companies outperform

Female friendly boards help companies outperform

Find out which companies with female friendly boards outperformed on share price returns in 2017, and which ones didn't.

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Having more women on boards in 2017 appears to have helped some companies outperform on share market returns.

As the year draws to a close, six of the eight top 200 listed Australian companies with at least 50 per cent women on their boards have finished the year higher.

Most of those have actually seen their share prices outperform the S&P/ASX 200. The benchmark Index looks set to end 2017 up about 7 per cent to 6,069 points, which will be the highest it’s been since 2008.

While there are many reasons to explain variations in share price performance, gender diversity on boards is one factor that more professional investors are looking at and it’s certainly an area that has gained significant attention over the course of 2017.

Fortescue Metals Group and Medibank Private are the only two companies listed in the top 200 on the Australian share market which have at least five women on their boards, and which also have a 55 per cent gender weighting in favour of women.

But over the past 12 months, the share price performance of both Fortescue and Medibank has been the complete opposite.

Fortescue shares are down about 16.8 per cent to $4.90, while Medibank shares are up 17 per cent to $3.30 over the same period.

There are six other companies which have a 50 per cent male to female board ratio and they include Boral, Mirvac, Woolworths, Nine Entertainment, Super Retail Group and BT Investment Management.

Of those, five companies saw their share prices gain over 2017. The best performing for the year was Nine Entertainment shares, which jumped 49.25 per cent to $1.58, followed by Boral shares up 45.5 per cent to $7.87.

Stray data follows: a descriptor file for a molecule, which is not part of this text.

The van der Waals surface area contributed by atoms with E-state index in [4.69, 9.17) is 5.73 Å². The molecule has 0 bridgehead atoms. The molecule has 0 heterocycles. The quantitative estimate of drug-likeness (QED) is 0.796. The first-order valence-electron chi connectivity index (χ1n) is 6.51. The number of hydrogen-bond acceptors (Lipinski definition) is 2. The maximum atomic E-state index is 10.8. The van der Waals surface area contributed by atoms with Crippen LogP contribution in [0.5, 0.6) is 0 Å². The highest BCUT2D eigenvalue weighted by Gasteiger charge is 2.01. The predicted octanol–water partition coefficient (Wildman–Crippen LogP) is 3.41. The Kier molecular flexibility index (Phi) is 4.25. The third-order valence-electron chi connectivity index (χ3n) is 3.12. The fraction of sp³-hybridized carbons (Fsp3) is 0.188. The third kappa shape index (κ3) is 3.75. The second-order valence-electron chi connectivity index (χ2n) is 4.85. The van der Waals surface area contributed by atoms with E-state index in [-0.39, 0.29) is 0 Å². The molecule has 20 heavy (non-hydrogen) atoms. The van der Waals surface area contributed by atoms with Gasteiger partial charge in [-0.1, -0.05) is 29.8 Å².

Woolworths shares rose 13.3 per cent to $27.35, Mirvac added 9.2per cent to $2.38 and BT Investment Management shares gained 6.35 per cent to $11.35.

The worst performer was Super Retail Group shares down 19.2 per cent to $8.32 in the 12 months to December 28, 2017.

The Financy Women’s Index found that the number of female board appointments lost momentum in the June quarter and failed to build on the pace of improved diversity achieved in 2016. Although it must be said that this is typically not a high churn activity.

A report released by the Australian Institute of Company Directors shows that the number of women on ASX 200 boards hit 26 per cent this year, a record high.

The AICD’s Quarterly Gender Diversity Report found the number of boards with no women has fallen almost 75 per cent – from 30 boards in 2015, to 16 this time last year, to now just eight.

The number of boards that have reached or exceeded the AICD’s 30 per cent gender diversity target for ASX boards has also doubled, from 35 in September 2015, to 70 at the end of November 2017.

Yet while gender diversity has hit new highs, the drop in female appointments over 2017 means the AICD’s target of achieving the 30 per cent female representation across ASX 200 boards by the end of 2018 may be slipping out of reach.

The monthly appointment rate of women to ASX 200 boards has fallen from a peak of 44 per cent last year to 35 per cent in 2017.

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